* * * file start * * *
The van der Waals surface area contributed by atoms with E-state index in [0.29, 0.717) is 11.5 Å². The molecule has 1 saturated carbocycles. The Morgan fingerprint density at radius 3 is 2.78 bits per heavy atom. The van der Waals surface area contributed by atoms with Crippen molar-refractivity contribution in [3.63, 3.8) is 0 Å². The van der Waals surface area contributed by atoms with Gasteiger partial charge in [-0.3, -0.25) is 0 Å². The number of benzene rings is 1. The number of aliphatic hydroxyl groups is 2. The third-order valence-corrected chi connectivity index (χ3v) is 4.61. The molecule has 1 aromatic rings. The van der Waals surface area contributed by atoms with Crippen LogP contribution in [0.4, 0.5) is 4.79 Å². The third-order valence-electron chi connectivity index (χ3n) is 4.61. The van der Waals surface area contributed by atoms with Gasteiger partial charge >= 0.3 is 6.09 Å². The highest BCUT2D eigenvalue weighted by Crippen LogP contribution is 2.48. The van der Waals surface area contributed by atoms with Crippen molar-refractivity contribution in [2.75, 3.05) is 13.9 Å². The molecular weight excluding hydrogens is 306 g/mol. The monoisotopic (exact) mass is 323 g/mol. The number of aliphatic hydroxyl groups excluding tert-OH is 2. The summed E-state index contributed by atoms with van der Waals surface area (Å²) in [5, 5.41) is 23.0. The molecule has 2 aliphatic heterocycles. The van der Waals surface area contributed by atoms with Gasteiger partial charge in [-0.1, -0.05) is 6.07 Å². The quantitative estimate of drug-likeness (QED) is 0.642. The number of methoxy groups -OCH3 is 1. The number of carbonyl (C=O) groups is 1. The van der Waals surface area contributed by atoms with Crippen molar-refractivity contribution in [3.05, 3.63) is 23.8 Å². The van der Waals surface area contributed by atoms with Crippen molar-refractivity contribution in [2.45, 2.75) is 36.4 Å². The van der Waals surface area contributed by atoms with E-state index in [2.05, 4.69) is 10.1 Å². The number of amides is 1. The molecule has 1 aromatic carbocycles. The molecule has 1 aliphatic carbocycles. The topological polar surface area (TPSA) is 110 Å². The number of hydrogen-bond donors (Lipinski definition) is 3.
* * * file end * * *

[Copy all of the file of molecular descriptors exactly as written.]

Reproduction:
The van der Waals surface area contributed by atoms with E-state index in [0.29, 0.717) is 11.5 Å². The molecule has 1 saturated carbocycles. The Morgan fingerprint density at radius 3 is 2.78 bits per heavy atom. The van der Waals surface area contributed by atoms with Crippen molar-refractivity contribution in [3.63, 3.8) is 0 Å². The van der Waals surface area contributed by atoms with Gasteiger partial charge in [-0.3, -0.25) is 0 Å². The number of benzene rings is 1. The number of aliphatic hydroxyl groups is 2. The third-order valence-corrected chi connectivity index (χ3v) is 4.61. The molecule has 1 aromatic rings. The van der Waals surface area contributed by atoms with Crippen LogP contribution in [0.4, 0.5) is 4.79 Å². The third-order valence-electron chi connectivity index (χ3n) is 4.61. The van der Waals surface area contributed by atoms with Gasteiger partial charge >= 0.3 is 6.09 Å². The highest BCUT2D eigenvalue weighted by Crippen LogP contribution is 2.48. The van der Waals surface area contributed by atoms with Crippen molar-refractivity contribution in [2.75, 3.05) is 13.9 Å². The molecular weight excluding hydrogens is 306 g/mol. The monoisotopic (exact) mass is 323 g/mol. The number of aliphatic hydroxyl groups excluding tert-OH is 2. The summed E-state index contributed by atoms with van der Waals surface area (Å²) in [5, 5.41) is 23.0. The molecule has 2 aliphatic heterocycles. The van der Waals surface area contributed by atoms with Gasteiger partial charge in [-0.1, -0.05) is 6.07 Å². The quantitative estimate of drug-likeness (QED) is 0.642. The number of methoxy groups -OCH3 is 1. The number of carbonyl (C=O) groups is 1. The van der Waals surface area contributed by atoms with Crippen molar-refractivity contribution in [3.05, 3.63) is 23.8 Å². The van der Waals surface area contributed by atoms with Crippen molar-refractivity contribution in [2.45, 2.75) is 36.4 Å². The van der Waals surface area contributed by atoms with E-state index in [2.05, 4.69) is 10.1 Å². The number of amides is 1. The molecule has 1 aromatic carbocycles. The molecule has 1 aliphatic carbocycles. The topological polar surface area (TPSA) is 110 Å². The number of hydrogen-bond donors (Lipinski definition) is 3.